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Mar

Running? Here are the top 5 tips to stay injury free from JLB!

We are fast approaching the running season with some of Melbourne’s iconic running events.

Run 4 Kids, Great Ocean Road Running Festival, Run Melbourne and Melbourne Marathon to list a few.

These great events see our running volume and intensity beginning to ramp right up. So I’m here to give my top 5 tips to help you make the most out of your season and see you running personal bests rather than rehabbing injuries.

1. Make a Plan

Like the quotes says ‘failing to prepare, you are preparing to fail’

When it comes to long endurance events, preparation is key. Knowing exactly what is required from you as the athlete will set you up for success. Acknowledging the distance and respecting the training. By making a plan you are able to look at the training process as a whole. What is needed to get you to the start line and to conquer the race. For many this may include getting a coach for guidance, or developing a week by week program to follow over the build. Whichever direction you decide, ensure that throughout that plan you are adaptable. Life happens, which can cause some sessions to be missed. And thats ok, as you have a overall plan of attack. One missed session in scheme of a 12-14 week build is ok.

While making your running plan, researching what the course is like, does it have hills, is it flat or is it on a trail? Whichever it is, replicating those conditions in training will enhance your result come race day. Finally when planning, what month does your run fall in? Will it be hot or in the cooler months? Ensure you get training in similar race day conditions will also set you up for success.

2. Progressive Overload

Progressive overload is how our bodies adapt to the volume of training. When it comes to running, to often I have heard of people going from 1 run to 4 in a week and very shortly after that becoming injured, Their bodies simply weren’t conditioned to that amount of training in such a short period of time. As I said previously, acknowledging and respecting the distance is crucial. Slowly increasing the kilometres and time spent running each week, allows the body to adjust to the impact of running and in return build a strong cardiovascular fitness level. Every 2-3 weeks ensure there is a deload week where your body has a chance to recharge and recover from the previous amounts of running.

Progressive overload is also a great way to approach your running if you feel like you have hit a wall. If you don’t seem to be getting any faster in your runs. We tend to be creatures of habit, doing the same thing over and over. Or in this case running the same route or same distance each week. By changing the intensity or duration or adding hill repeats to the run will push our bodies that little more and increase muscle speed and strength which will improve our overall performance come race day. Again this is done progressively over the build to maximise the benefits of adding the different intensities.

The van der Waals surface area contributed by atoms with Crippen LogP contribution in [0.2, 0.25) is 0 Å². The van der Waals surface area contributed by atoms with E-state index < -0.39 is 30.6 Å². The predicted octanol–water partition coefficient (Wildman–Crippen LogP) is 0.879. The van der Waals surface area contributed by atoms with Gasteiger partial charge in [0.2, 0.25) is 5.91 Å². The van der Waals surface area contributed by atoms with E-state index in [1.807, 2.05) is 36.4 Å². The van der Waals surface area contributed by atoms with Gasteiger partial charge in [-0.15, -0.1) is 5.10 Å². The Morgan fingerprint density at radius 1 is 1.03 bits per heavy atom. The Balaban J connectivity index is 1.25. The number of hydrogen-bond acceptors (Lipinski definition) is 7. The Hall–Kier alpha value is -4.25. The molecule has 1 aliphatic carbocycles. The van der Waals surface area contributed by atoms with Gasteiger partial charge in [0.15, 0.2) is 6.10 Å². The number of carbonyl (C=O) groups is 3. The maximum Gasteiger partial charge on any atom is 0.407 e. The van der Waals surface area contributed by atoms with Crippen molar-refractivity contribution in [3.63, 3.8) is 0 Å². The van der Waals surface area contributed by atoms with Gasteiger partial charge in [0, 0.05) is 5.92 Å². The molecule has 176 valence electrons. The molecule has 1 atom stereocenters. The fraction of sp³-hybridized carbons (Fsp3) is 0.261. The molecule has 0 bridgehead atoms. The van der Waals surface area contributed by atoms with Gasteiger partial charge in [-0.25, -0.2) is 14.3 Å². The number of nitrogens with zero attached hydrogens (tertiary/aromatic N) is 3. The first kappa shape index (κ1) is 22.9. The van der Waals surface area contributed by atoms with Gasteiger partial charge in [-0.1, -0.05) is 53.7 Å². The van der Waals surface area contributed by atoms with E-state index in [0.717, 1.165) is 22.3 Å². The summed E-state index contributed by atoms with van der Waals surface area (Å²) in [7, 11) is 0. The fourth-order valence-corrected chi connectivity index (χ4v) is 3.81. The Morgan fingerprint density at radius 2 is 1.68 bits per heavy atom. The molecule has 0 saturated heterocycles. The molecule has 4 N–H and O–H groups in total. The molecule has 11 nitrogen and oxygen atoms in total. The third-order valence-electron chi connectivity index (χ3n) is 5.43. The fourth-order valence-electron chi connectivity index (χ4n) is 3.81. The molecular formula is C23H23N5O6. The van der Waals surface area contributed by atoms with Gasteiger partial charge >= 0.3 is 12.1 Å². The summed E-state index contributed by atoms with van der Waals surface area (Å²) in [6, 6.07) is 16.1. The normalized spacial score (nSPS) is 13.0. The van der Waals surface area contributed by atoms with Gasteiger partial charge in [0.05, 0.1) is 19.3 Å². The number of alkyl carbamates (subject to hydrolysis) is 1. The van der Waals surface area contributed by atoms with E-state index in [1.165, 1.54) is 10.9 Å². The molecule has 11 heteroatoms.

3. Include Strength Training

A hot topic in the endurance world is strength training. This is absolutely key to include if you are running. Strength training will enhance and protect your body against the impact that occurs when running. Targeting the muscles through the hips, glutes, legs are core that will help develop strength and power while keeping the body in balance. The stronger you become from strength training the more resilient your body becomes from the repetitive movements of running. Also the strength training can aid in improving your run efficiency, allowing your to run for longer and finishing faster.

4. Activation and Mobility Pre Sessions

Consider activation and mobility pre and post sessions as injury prevention. If we get our muscles firing pre run we are setting ourselves up for the best possible session. Activation through the muscles we create blood flow, more oxygen is sent to the working muscles warming them up to allow them to be stretched freely rather than stiffening up, think of the muscles as an elastic band.

Activation and mobility exercises should be completed prior to the workout, completing movements or muscles groups that are used in the session this will ensure connections from central nervous system to the muscles are ready for activity.

5. Sleep

Sleep is where the magic happens. Its when and where our body recovers from what occurred that day and the training sessions involved. Running depletes our energy, fluid and can slowly begins to breakdown our muscles. Therefore quality sleep is essential to ensure our bodies are recovering so we can back it up the next day without feeling fatigued.

Sleep quality can be improved by reducing disturbances by wearing earplugs and sleeping in a cool, dark room. Following a pre-sleep routine of relaxing activities, avoiding light exposure from screens in the hour before bed, avoiding stimulants such as caffeine after noon and alcohol in the evening may increase your sleep quality and duration.

I hope these tips can help you have your best running season yet. I’d love to hear from you about what protocols you use to help keep your body injury free.

Happy running,

Jaimie-Lee

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